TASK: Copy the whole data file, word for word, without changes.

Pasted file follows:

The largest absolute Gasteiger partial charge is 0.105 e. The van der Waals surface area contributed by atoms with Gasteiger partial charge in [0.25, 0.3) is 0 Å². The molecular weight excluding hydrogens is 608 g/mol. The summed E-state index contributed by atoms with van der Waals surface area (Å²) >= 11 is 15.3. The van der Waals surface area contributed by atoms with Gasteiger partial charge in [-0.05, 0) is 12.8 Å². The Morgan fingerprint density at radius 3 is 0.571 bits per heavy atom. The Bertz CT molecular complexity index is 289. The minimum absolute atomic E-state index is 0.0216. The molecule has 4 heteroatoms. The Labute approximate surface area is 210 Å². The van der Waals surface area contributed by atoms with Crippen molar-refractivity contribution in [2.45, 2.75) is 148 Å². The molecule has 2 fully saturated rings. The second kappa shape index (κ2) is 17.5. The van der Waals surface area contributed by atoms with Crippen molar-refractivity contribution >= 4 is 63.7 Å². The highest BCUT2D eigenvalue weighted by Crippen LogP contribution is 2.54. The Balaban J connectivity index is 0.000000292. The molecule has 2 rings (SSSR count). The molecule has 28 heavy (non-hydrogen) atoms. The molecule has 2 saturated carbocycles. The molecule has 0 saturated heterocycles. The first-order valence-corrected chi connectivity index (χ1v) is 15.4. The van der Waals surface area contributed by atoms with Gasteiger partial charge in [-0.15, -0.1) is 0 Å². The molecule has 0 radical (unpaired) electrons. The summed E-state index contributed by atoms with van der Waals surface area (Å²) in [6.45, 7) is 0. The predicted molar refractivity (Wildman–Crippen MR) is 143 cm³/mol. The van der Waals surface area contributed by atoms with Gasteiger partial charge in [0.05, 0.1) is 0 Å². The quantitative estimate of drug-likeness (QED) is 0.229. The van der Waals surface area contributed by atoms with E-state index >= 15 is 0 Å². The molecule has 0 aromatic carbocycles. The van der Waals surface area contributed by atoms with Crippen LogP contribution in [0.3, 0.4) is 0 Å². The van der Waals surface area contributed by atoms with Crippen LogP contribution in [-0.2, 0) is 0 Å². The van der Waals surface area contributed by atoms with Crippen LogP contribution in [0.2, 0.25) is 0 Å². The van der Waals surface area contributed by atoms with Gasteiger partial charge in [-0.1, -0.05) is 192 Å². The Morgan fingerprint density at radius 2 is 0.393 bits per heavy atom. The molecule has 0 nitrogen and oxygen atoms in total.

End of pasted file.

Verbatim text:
The largest absolute Gasteiger partial charge is 0.105 e. The van der Waals surface area contributed by atoms with Gasteiger partial charge in [0.25, 0.3) is 0 Å². The molecular weight excluding hydrogens is 608 g/mol. The summed E-state index contributed by atoms with van der Waals surface area (Å²) >= 11 is 15.3. The van der Waals surface area contributed by atoms with Gasteiger partial charge in [-0.05, 0) is 12.8 Å². The Morgan fingerprint density at radius 3 is 0.571 bits per heavy atom. The Bertz CT molecular complexity index is 289. The minimum absolute atomic E-state index is 0.0216. The molecule has 4 heteroatoms. The Labute approximate surface area is 210 Å². The van der Waals surface area contributed by atoms with Crippen molar-refractivity contribution in [2.45, 2.75) is 148 Å². The molecule has 2 fully saturated rings. The second kappa shape index (κ2) is 17.5. The van der Waals surface area contributed by atoms with Crippen molar-refractivity contribution >= 4 is 63.7 Å². The highest BCUT2D eigenvalue weighted by Crippen LogP contribution is 2.54. The Balaban J connectivity index is 0.000000292. The molecule has 2 rings (SSSR count). The molecule has 28 heavy (non-hydrogen) atoms. The molecule has 2 saturated carbocycles. The molecule has 0 saturated heterocycles. The first-order valence-corrected chi connectivity index (χ1v) is 15.4. The van der Waals surface area contributed by atoms with Gasteiger partial charge in [-0.15, -0.1) is 0 Å². The molecule has 0 radical (unpaired) electrons. The summed E-state index contributed by atoms with van der Waals surface area (Å²) in [6.45, 7) is 0. The predicted molar refractivity (Wildman–Crippen MR) is 143 cm³/mol. The van der Waals surface area contributed by atoms with Gasteiger partial charge in [0.05, 0.1) is 0 Å². The quantitative estimate of drug-likeness (QED) is 0.229. The van der Waals surface area contributed by atoms with E-state index >= 15 is 0 Å². The molecule has 0 aromatic carbocycles. The van der Waals surface area contributed by atoms with Crippen LogP contribution in [0.3, 0.4) is 0 Å². The van der Waals surface area contributed by atoms with Crippen LogP contribution in [-0.2, 0) is 0 Å². The van der Waals surface area contributed by atoms with Crippen LogP contribution in [0.2, 0.25) is 0 Å². The van der Waals surface area contributed by atoms with Gasteiger partial charge in [-0.1, -0.05) is 192 Å². The Morgan fingerprint density at radius 2 is 0.393 bits per heavy atom. The molecule has 0 nitrogen and oxygen atoms in total.